When do you lower the flag to half mast?

Normal protocol is to fly the flag at half mast to commemmorate the death of a public figure or on certain holidays such as Memorial Day.

When flying a flag at half mast, it should be raised to full height and then lowered to half mast. When lowering a flag that is at half mast, raise it to full height and then lower it.

In the United States, 4 USC section 7(m) specifies that the flag should be flown at half mast:
  • Upon the death of a president or former president of the US, for thirty days
  • Upon the death of a current vice-president, chief justice, or speaker of the house, for ten days
  • Upon the death of an associate justice of the supreme court, a cabinet or military secretary, a governor or a former vice-president, from death until interment
  • Upon the death of a member of congress, for that day and the following day
  • On Memorial Day, until noon
  • Whenever the president issues a proclamation that it should be done (state governors can proclaim a half-mast day in their own states as well); traditionally this is done at least on Pearl Harbor Day (December 7) and on September 11, though the president or governor may choose to order additional ones as deemed proper
  • On May 15 (Peace Officers Memorial Day), unless that day is also Armed Forces Day
  • On the day of the National Fallen Firefighters Memorial Service, usually the first Sunday in October


Strictly speaking, this applies only to the US flag; however, since no other flag may be flown above the US flag, in practice it affects state and local flags and banners also.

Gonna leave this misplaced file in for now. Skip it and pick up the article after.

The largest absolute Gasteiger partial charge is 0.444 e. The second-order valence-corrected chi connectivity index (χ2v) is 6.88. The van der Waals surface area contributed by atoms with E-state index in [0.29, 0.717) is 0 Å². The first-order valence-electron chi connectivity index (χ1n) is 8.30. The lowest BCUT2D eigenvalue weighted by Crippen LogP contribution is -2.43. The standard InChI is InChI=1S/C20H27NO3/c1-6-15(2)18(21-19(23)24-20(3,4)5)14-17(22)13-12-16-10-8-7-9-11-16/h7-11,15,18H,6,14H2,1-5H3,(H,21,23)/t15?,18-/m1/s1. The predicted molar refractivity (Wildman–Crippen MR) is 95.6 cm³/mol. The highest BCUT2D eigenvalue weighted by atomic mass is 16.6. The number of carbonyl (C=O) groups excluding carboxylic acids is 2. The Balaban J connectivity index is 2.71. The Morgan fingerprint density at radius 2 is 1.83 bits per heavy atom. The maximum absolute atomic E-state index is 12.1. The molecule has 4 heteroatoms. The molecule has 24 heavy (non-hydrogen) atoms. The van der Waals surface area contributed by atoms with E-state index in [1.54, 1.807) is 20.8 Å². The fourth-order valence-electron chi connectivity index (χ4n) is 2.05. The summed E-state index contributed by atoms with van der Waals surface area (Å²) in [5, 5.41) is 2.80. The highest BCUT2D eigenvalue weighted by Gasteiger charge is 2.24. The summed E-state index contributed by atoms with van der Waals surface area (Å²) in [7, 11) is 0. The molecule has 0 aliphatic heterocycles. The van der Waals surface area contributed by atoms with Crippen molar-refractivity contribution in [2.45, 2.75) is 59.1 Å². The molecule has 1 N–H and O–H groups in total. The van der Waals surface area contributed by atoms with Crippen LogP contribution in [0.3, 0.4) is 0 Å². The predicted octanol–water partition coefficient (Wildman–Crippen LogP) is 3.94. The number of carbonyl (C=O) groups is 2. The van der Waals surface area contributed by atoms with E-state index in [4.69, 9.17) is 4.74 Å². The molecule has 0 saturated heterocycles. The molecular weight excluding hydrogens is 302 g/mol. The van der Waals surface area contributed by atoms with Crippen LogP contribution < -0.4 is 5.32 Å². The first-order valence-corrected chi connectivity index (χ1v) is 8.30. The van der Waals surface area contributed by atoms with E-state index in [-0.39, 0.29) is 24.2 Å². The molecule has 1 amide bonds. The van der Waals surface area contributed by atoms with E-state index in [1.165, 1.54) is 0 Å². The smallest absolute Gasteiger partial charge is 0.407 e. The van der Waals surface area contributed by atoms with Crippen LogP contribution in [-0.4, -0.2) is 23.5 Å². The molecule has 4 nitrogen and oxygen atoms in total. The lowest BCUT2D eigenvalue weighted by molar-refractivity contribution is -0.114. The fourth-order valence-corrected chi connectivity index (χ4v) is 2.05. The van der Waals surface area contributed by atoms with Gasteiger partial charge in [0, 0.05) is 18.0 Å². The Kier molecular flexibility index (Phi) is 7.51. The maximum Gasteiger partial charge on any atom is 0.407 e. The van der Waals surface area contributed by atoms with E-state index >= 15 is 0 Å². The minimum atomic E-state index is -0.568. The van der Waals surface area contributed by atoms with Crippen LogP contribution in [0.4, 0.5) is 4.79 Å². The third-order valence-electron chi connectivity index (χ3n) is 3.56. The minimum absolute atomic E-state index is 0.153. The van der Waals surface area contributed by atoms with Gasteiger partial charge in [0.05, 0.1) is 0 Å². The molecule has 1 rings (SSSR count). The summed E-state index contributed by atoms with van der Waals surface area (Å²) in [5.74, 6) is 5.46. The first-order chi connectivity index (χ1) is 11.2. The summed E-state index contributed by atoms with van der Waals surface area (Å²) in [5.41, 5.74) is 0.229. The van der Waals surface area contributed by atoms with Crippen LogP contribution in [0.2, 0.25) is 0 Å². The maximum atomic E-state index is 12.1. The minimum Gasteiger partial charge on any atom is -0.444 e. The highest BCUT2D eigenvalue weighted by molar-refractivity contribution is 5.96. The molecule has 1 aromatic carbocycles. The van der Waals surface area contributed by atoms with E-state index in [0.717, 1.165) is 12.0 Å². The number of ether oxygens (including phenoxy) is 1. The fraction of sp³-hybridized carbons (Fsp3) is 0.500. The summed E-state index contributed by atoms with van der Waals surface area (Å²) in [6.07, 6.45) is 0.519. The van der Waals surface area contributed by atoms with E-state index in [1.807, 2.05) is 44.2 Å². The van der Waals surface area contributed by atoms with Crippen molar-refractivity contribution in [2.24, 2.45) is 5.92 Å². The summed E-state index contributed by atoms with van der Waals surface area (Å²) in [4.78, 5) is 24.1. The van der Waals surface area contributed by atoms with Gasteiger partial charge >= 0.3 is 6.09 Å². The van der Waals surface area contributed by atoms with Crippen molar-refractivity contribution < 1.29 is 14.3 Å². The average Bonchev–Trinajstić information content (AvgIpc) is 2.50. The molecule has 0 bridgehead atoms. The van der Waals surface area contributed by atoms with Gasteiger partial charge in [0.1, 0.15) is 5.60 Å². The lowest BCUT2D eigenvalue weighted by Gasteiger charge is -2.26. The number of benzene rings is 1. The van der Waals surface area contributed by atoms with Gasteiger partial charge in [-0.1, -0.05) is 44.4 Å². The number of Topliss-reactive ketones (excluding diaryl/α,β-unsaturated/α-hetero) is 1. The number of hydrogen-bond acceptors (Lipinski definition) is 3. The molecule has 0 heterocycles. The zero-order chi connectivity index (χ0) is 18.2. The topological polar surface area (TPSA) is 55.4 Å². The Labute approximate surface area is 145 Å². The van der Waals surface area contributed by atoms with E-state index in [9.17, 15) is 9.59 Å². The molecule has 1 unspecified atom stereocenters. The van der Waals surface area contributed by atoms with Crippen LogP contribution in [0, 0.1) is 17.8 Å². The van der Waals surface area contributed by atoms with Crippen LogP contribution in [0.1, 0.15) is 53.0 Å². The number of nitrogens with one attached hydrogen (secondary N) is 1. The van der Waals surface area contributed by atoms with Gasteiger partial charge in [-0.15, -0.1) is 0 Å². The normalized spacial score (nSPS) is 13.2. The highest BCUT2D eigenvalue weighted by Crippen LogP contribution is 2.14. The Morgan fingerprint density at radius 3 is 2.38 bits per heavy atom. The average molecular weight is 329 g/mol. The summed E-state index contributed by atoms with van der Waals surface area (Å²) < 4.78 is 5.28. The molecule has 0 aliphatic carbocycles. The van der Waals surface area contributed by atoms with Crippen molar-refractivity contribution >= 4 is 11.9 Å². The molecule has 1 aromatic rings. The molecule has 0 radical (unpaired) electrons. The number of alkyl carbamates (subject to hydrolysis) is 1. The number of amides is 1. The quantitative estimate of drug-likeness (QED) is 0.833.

Normal protocol is to fly the flag at half mast to commemmorate the death of a public figure or on certain holidays such as Memorial Day.

When flying a flag at half mast, it should be raised to full height and then lowered to half mast. When lowering a flag that is at half mast, raise it to full height and then lower it.

In the United States, 4 USC section 7(m) specifies that the flag should be flown at half mast:
  • Upon the death of a president or former president of the US, for thirty days
  • Upon the death of a current vice-president, chief justice, or speaker of the house, for ten days
  • Upon the death of an associate justice of the supreme court, a cabinet or military secretary, a governor or a former vice-president, from death until interment
  • Upon the death of a member of congress, for that day and the following day
  • On Memorial Day, until noon
  • Whenever the president issues a proclamation that it should be done (state governors can proclaim a half-mast day in their own states as well); traditionally this is done at least on Pearl Harbor Day (December 7) and on September 11, though the president or governor may choose to order additional ones as deemed proper
  • On May 15 (Peace Officers Memorial Day), unless that day is also Armed Forces Day
  • On the day of the National Fallen Firefighters Memorial Service, usually the first Sunday in October


Strictly speaking, this applies only to the US flag; however, since no other flag may be flown above the US flag, in practice it affects state and local flags and banners also.